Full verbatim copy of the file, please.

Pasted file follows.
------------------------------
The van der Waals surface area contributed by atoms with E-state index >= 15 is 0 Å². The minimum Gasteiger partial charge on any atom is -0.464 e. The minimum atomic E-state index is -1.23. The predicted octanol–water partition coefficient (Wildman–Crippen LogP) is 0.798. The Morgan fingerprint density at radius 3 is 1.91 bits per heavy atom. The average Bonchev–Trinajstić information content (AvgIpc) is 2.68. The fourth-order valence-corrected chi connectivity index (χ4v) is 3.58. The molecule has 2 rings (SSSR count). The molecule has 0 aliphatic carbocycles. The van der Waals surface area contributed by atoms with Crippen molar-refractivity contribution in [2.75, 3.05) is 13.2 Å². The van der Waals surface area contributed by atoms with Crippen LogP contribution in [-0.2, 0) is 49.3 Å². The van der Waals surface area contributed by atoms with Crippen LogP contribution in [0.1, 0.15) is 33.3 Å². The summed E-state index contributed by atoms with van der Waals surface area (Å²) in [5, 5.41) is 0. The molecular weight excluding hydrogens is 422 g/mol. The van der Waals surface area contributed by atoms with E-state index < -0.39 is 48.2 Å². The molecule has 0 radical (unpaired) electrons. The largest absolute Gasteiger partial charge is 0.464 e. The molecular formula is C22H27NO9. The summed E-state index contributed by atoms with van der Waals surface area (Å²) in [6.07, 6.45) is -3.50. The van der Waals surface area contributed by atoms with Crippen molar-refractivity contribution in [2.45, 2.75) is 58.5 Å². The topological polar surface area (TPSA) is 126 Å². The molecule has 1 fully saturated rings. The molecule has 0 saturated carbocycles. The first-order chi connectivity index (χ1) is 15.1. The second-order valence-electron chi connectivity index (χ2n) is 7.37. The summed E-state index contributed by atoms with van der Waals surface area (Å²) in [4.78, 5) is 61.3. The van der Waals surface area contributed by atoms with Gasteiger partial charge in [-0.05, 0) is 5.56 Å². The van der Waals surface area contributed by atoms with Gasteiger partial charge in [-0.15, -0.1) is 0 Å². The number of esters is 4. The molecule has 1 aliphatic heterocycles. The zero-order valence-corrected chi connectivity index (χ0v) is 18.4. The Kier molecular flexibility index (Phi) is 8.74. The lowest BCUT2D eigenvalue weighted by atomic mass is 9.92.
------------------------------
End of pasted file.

The van der Waals surface area contributed by atoms with E-state index >= 15 is 0 Å². The minimum Gasteiger partial charge on any atom is -0.464 e. The minimum atomic E-state index is -1.23. The predicted octanol–water partition coefficient (Wildman–Crippen LogP) is 0.798. The Morgan fingerprint density at radius 3 is 1.91 bits per heavy atom. The average Bonchev–Trinajstić information content (AvgIpc) is 2.68. The fourth-order valence-corrected chi connectivity index (χ4v) is 3.58. The molecule has 2 rings (SSSR count). The molecule has 0 aliphatic carbocycles. The van der Waals surface area contributed by atoms with Crippen molar-refractivity contribution in [2.75, 3.05) is 13.2 Å². The van der Waals surface area contributed by atoms with Crippen LogP contribution in [-0.2, 0) is 49.3 Å². The van der Waals surface area contributed by atoms with Crippen LogP contribution in [0.1, 0.15) is 33.3 Å². The summed E-state index contributed by atoms with van der Waals surface area (Å²) in [5, 5.41) is 0. The molecular weight excluding hydrogens is 422 g/mol. The van der Waals surface area contributed by atoms with E-state index < -0.39 is 48.2 Å². The molecule has 0 radical (unpaired) electrons. The largest absolute Gasteiger partial charge is 0.464 e. The molecular formula is C22H27NO9. The summed E-state index contributed by atoms with van der Waals surface area (Å²) in [6.07, 6.45) is -3.50. The van der Waals surface area contributed by atoms with Crippen molar-refractivity contribution in [2.45, 2.75) is 58.5 Å². The topological polar surface area (TPSA) is 126 Å². The molecule has 1 fully saturated rings. The molecule has 0 saturated carbocycles. The first-order chi connectivity index (χ1) is 15.1. The second-order valence-electron chi connectivity index (χ2n) is 7.37. The summed E-state index contributed by atoms with van der Waals surface area (Å²) in [4.78, 5) is 61.3. The van der Waals surface area contributed by atoms with Gasteiger partial charge in [-0.05, 0) is 5.56 Å². The van der Waals surface area contributed by atoms with Gasteiger partial charge in [-0.15, -0.1) is 0 Å². The number of esters is 4. The molecule has 1 aliphatic heterocycles. The zero-order valence-corrected chi connectivity index (χ0v) is 18.4. The Kier molecular flexibility index (Phi) is 8.74. The lowest BCUT2D eigenvalue weighted by atomic mass is 9.92.